Castor oil to induce labor: Risks and dangers

Over the years, people have tried many different methods to help induce labor naturally, from eating spicy food to bouncing on an exercise ball. Some people may be tempted to try castor oil as a means to help induce labor.

Those who consider using castor oil to induce labor should try to find out about its effectiveness, particularly the safety issues associated with its use for this purpose, before they try it. This is because there are significant dangers.

Keep reading for more information on the risks and dangers of using castor oil to induce labor, whether or not inducing labor is a good idea, and some other ways that may help those who wish to do so.

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Dehydration, diarrhea, and cramping in the stomach area are some possible side effects of taking castor oil.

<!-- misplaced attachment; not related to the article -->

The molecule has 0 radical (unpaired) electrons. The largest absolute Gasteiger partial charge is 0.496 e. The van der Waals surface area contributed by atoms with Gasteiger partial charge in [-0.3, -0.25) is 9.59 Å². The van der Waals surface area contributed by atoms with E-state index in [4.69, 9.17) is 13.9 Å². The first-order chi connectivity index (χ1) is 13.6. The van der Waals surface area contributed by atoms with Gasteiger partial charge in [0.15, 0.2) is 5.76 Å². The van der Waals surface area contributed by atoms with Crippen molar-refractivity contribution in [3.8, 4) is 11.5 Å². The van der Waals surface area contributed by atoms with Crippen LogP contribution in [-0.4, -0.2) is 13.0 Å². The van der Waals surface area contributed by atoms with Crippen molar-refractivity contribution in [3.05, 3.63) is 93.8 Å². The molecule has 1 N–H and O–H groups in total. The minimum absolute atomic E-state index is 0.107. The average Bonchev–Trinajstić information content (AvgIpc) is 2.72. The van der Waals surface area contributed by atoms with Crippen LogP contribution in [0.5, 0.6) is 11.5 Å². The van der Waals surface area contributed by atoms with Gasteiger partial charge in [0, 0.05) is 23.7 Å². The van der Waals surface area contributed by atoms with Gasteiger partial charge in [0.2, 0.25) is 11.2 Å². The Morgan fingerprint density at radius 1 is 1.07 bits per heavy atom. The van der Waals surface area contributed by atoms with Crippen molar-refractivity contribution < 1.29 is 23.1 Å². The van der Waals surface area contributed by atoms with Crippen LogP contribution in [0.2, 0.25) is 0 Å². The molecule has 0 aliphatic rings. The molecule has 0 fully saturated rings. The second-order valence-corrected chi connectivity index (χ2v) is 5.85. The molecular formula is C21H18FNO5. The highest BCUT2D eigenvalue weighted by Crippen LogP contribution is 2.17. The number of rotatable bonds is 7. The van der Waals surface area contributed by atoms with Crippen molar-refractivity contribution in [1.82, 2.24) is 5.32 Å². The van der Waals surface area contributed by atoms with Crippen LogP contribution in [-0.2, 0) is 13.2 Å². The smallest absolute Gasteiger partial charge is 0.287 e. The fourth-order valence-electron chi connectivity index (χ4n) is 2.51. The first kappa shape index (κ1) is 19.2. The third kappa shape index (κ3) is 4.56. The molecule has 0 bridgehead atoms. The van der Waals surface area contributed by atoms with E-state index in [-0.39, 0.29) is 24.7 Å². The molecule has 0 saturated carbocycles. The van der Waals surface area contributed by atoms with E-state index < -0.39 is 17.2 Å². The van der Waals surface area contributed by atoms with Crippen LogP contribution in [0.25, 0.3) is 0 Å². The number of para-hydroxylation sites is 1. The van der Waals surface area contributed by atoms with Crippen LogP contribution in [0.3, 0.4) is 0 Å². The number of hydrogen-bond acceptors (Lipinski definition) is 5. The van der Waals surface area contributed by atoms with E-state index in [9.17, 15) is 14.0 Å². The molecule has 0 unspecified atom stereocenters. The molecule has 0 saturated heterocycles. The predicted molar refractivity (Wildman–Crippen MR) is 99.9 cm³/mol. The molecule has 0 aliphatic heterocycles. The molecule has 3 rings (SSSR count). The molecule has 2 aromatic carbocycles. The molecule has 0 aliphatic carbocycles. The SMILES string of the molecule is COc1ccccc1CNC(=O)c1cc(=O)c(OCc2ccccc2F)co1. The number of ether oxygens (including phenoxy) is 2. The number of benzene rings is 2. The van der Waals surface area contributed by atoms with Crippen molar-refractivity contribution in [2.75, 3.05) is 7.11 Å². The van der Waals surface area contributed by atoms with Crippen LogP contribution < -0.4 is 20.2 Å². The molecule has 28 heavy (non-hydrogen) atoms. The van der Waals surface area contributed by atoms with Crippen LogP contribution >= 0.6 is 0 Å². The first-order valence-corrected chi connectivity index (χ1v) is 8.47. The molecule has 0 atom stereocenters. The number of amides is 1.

Castor oil is an extract from Ricinus communis. R. communis is native to southern Asia.

For centuries, people have used castor oil for various ailments, though most applications only have the support of anecdotal evidence. Few scientific studies have addressed the effectiveness of castor oil in treating health conditions.

Castor oil is a common ingredient in soaps, coatings, lubricants, and other commercial products. It contains several allergenic proteins, including ricin, which research indicates is a potent and dangerous plant toxin.

However, following the removal of these potentially dangerous substances, people can use castor oil for pharmaceutical purposes. For example, castor oil can help with constipation. Learn more about castor oil and constipation here.